Relationships and Youth Ministry

What has been will be again, what has been done will be done again; there is nothing new under the sun.    –Ecclesiastes 1:9


Relationship is what we as humans are fundamentally designed for, and relationship is what fuels ministry.  Our triune God exists in perfect relationship as three persons who eternally pour into one another; and glory spills out of the utter goodness of this.   At the essence of this relationship is love, and scripture is the Greatest Love Story of all time – the story of a God who goes to great lengths and makes the greatest sacrifices to draw His people back into relationship with Himself.  His heart for His people is reconciliation, connection, and growth together in love.

So why bring up this word yet another time?  Relationship.

Well, it is an ever-evolving, ever-changing word just as culture around us is always changing.  The ways we relate to ourselves, God, and others are changing faster than ever as the technological revolution whisks us into new territories and platforms.  Basic communication has changed and is changing.  It takes much less effort to share communication, and there are less natural barriers to facilitate greater intentional thought and effort before communication is shared.  Dating happens for our kids through texting.  Parents text their kids instructions, reprimands, and potentially even their love.  The meaning of relationship is changing.  Consequently, the needs and directions of youth ministry are changing.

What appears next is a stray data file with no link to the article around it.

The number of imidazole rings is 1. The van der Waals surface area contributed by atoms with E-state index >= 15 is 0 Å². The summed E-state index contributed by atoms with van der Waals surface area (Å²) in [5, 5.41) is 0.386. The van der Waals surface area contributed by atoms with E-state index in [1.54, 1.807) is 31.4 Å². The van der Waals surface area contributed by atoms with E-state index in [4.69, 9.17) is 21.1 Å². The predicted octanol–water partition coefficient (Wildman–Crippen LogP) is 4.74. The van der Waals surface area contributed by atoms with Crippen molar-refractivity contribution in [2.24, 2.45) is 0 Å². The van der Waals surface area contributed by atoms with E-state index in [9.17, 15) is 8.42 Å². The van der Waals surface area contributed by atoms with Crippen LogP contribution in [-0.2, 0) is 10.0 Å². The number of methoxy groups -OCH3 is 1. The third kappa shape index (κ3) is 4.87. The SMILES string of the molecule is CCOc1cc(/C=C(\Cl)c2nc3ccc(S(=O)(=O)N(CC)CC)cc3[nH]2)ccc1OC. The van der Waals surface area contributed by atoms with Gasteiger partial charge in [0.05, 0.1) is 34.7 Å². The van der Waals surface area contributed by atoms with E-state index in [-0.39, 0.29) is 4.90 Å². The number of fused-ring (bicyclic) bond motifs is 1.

It is essential that we continue to teach scripturally on relationship, that we do face-to-face relationship, that we wander in and explore those primary three relationships – with God, self, and others.  And let us allow our kids to teach us about relationship.   My prayer is that we might ride the exponential technological growth wave with both humility and a raised eyebrow, allowing for its blessings to help foster relationship, and for its potential destructive tendencies to be exposed.  We are meant to live face-to-face, not in hiding (which may be behind screens).  This is one of the most basic things we can take from Adam and Eve’s response to God after the fall; they hid because of their shame.  Only the cross has the answer for that: He himself bore our sins in his body on the tree, that we might die to sin and live to righteousness. By his wounds you have been healed (1 Peter 2:24).

 Where do we hide?  How do we hide?  And how can we use the ‘why’s to invite our kids out of hiding?  Let us continue to wonder about the mystery of relationship- especially the One who is perfect Relationship- together, and to invite the kids we minister into the conversation.

Liz Edrington serves as the Fellowship Groups and Young Adults Director at North Shore Fellowship in Chattanooga, TN. She received her M.A. in Counseling from Reformed Theological Seminary in Orlando, FL, and she has worked with students in one form or another since 2002. She is an emeritus member of the Rooted steering committee, and she's the author of a 31-day devotional for teenagers called Anxiety: Finding the Better Story (P&R Publishing, 2023). Pickled things delight her, as does her snuggle beast, Bella the Dog.

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